I have a question about the usage of quotation marks in the following passage:

The Democratic Republic of Congo has cleared the way for the World Health Organization to deploy a trial vaccine against a deadly outbreak of Ebola in the northwestern part of the country. WHO has a stockpile of the vaccine, which is made by Merck and was highly effective against Ebola in Guinea in 2015. Though not fully licensed yet, the vaccine is available under an “expanded access” program for use in emergencies. WHO officials expect the first of 4,000 requested vaccines to arrive this week near the town of Bikoro. It is hard to get there, however, and the shots must be stored in extremely cold temperatures, so the project will be challenging.

So far, there have been 39 confirmed or suspected Ebola cases — only two have been verified by a lab — and 19 deaths tied to the outbreak. The vaccines will be given to “rings” of people that include contacts of infected persons, the contacts of those contacts and front-line health workers. Participation is free and voluntary, and people who refuse the shot will not be denied health services if they need them.

Here, the writer uses quotation marks for "expanded access" and "rings", but I do not understand why the person used them. I searched for the uses of the marks, and usually it says quotation or direct speech, mention in another work of a title and scare quotes.

In English writing, quotation marks are placed in pairs around a word or phrase to indicate: Quotation or direct speech: Carol said "Go ahead" when I asked her if the launcher was ready.

Mention in another work of a title of a short or subsidiary work, like a chapter or episode: "Encounter at Farpoint" was the pilot episode of Star Trek: The Next Generation.

Scare quotes, used to mean "so-called" or to express irony: The "fresh" apples were full of worms. Wikipedia

But I do not think they are any of the above usage. Could you please help me?

2 Answers 2


The quotation marks are being used to denote "words as words" in an attributive sense. (As I just did.)

In fact, so-called can also have this meaning:


[attributive] Used to show that something or someone is commonly designated by the name or term specified.
‘Western Countries belonging to the so-called Paris club’

So, in your sample passage, it could have been written as "vaccines will be given to so-called rings of people . . ." However, without the quotes it might not be clear if it's rings of people or just rings that is being called out. For clarity, quotes should be put around rings—and if that's done, using so-called becomes redundant.

Using so-called for irony follows in a second definition:

Used to express one's view that such a name or term is inappropriate.
‘she could trust him more than any of her so-called friends'

But taking the example in the first definition, and going back to quotation marks, it could also have been written as:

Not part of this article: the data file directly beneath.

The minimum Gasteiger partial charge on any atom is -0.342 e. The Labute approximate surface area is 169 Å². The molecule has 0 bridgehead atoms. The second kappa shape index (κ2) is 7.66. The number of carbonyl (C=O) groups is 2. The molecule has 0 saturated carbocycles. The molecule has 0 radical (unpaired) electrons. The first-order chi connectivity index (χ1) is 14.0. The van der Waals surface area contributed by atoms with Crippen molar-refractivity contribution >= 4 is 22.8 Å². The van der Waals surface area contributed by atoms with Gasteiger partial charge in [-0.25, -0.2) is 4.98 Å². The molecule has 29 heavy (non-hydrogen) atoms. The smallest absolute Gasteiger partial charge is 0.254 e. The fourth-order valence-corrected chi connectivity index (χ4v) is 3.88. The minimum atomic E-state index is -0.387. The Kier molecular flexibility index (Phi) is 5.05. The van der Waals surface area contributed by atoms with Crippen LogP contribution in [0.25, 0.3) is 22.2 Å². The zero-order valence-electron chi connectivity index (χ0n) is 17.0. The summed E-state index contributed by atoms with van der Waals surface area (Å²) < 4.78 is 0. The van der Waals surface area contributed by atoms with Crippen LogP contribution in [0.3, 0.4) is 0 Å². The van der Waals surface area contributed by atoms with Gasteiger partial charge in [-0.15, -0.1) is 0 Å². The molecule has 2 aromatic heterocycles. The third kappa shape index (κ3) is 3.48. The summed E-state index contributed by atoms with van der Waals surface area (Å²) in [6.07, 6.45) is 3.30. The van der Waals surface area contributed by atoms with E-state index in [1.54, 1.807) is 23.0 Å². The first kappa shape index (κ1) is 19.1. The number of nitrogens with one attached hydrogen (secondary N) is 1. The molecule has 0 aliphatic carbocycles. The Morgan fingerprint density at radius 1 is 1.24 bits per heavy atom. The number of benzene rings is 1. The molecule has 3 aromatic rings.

Western Countries belonging to the "Paris club."

In terms of formatting, The Chicago Manual of Style (7.63) says:

When a word or term is not used functionally but is referred to as the word or term itself, it is either italicized or enclosed in quotation marks. . . . Although italics are the traditional choice, quotation marks may be more appropriate in certain contexts. In the first example below, italics set off the Spanish term, and quotation marks are used for the English (see also 7.53). In the second example, quotation marks help to convey the idea of speech.

The Spanish verbs ser and estar are both rendered by “to be.”
Many people say “I” even when “me” would be more correct.

  • Thank you. How about an “expanded access” program? These quotation marks also mean so-called? Commented May 16, 2018 at 8:08
  • That usage sounds more literal to me. It's still attributive, as if the term is a proper name for the thing. I would expect another way of writing it to be we call it an "expanded access" program. I wouldn't use so-called with it because (from what I can tell anyway) it's not just what it might be called (or even jokingly called) but what it actually is called—even though there is no immediate speech, or indirect speech. But if something can be put in italics for this kind of reference, quotation marks can also be used. Commented May 16, 2018 at 14:09

Quotation marks are also used to mark certain words and phrases for some kind of emphasis, in this case to indicate what some other unspecified person called them. It can also indicate this is an uncommon use of the terms "expanded access" and "rings".

Another example:

Before first using the software you will need to edit the "global properties" file and set the "home" and "target" directories.

Here I quote the selected terms to emphasize what the writers of the software called the file, and the values in the file. It's a kind of quote, but a very small fragment.

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